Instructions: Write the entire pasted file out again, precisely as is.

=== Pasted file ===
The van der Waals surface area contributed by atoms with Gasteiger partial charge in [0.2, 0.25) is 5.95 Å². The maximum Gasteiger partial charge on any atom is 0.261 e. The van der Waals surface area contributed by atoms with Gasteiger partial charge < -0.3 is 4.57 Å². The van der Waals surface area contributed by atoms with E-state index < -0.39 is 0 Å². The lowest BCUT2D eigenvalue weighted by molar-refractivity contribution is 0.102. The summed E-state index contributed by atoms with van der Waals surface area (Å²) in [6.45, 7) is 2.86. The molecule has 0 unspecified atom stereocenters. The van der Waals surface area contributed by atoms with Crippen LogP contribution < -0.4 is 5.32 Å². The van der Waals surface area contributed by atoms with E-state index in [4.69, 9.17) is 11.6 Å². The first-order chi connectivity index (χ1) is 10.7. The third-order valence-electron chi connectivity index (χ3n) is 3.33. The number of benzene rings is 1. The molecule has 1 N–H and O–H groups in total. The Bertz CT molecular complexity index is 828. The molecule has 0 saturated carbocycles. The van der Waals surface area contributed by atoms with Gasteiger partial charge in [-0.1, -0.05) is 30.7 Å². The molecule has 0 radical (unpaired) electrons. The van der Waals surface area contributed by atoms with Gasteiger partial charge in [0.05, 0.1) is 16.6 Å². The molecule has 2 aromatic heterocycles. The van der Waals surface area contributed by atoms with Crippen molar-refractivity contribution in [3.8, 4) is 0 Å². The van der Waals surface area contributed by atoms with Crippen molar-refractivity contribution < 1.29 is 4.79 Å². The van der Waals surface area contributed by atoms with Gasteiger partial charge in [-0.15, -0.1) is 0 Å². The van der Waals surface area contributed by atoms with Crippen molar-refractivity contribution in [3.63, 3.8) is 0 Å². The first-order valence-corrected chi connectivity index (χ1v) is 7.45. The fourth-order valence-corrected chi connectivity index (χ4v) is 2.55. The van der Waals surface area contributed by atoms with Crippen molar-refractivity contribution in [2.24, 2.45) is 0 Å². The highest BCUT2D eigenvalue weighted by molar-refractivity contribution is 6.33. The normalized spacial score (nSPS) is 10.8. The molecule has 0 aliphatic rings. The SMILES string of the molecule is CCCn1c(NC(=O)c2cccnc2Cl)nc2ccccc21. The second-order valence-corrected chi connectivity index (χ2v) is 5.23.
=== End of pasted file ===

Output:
The van der Waals surface area contributed by atoms with Gasteiger partial charge in [0.2, 0.25) is 5.95 Å². The maximum Gasteiger partial charge on any atom is 0.261 e. The van der Waals surface area contributed by atoms with Gasteiger partial charge < -0.3 is 4.57 Å². The van der Waals surface area contributed by atoms with E-state index < -0.39 is 0 Å². The lowest BCUT2D eigenvalue weighted by molar-refractivity contribution is 0.102. The summed E-state index contributed by atoms with van der Waals surface area (Å²) in [6.45, 7) is 2.86. The molecule has 0 unspecified atom stereocenters. The van der Waals surface area contributed by atoms with Crippen LogP contribution < -0.4 is 5.32 Å². The van der Waals surface area contributed by atoms with E-state index in [4.69, 9.17) is 11.6 Å². The first-order chi connectivity index (χ1) is 10.7. The third-order valence-electron chi connectivity index (χ3n) is 3.33. The number of benzene rings is 1. The molecule has 1 N–H and O–H groups in total. The Bertz CT molecular complexity index is 828. The molecule has 0 saturated carbocycles. The van der Waals surface area contributed by atoms with Gasteiger partial charge in [-0.1, -0.05) is 30.7 Å². The molecule has 0 radical (unpaired) electrons. The van der Waals surface area contributed by atoms with Gasteiger partial charge in [0.05, 0.1) is 16.6 Å². The molecule has 2 aromatic heterocycles. The van der Waals surface area contributed by atoms with Crippen molar-refractivity contribution in [3.8, 4) is 0 Å². The van der Waals surface area contributed by atoms with Crippen molar-refractivity contribution < 1.29 is 4.79 Å². The van der Waals surface area contributed by atoms with Gasteiger partial charge in [-0.15, -0.1) is 0 Å². The van der Waals surface area contributed by atoms with Crippen molar-refractivity contribution in [3.63, 3.8) is 0 Å². The first-order valence-corrected chi connectivity index (χ1v) is 7.45. The fourth-order valence-corrected chi connectivity index (χ4v) is 2.55. The van der Waals surface area contributed by atoms with Crippen molar-refractivity contribution in [2.24, 2.45) is 0 Å². The highest BCUT2D eigenvalue weighted by molar-refractivity contribution is 6.33. The normalized spacial score (nSPS) is 10.8. The molecule has 0 aliphatic rings. The SMILES string of the molecule is CCCn1c(NC(=O)c2cccnc2Cl)nc2ccccc21. The second-order valence-corrected chi connectivity index (χ2v) is 5.23.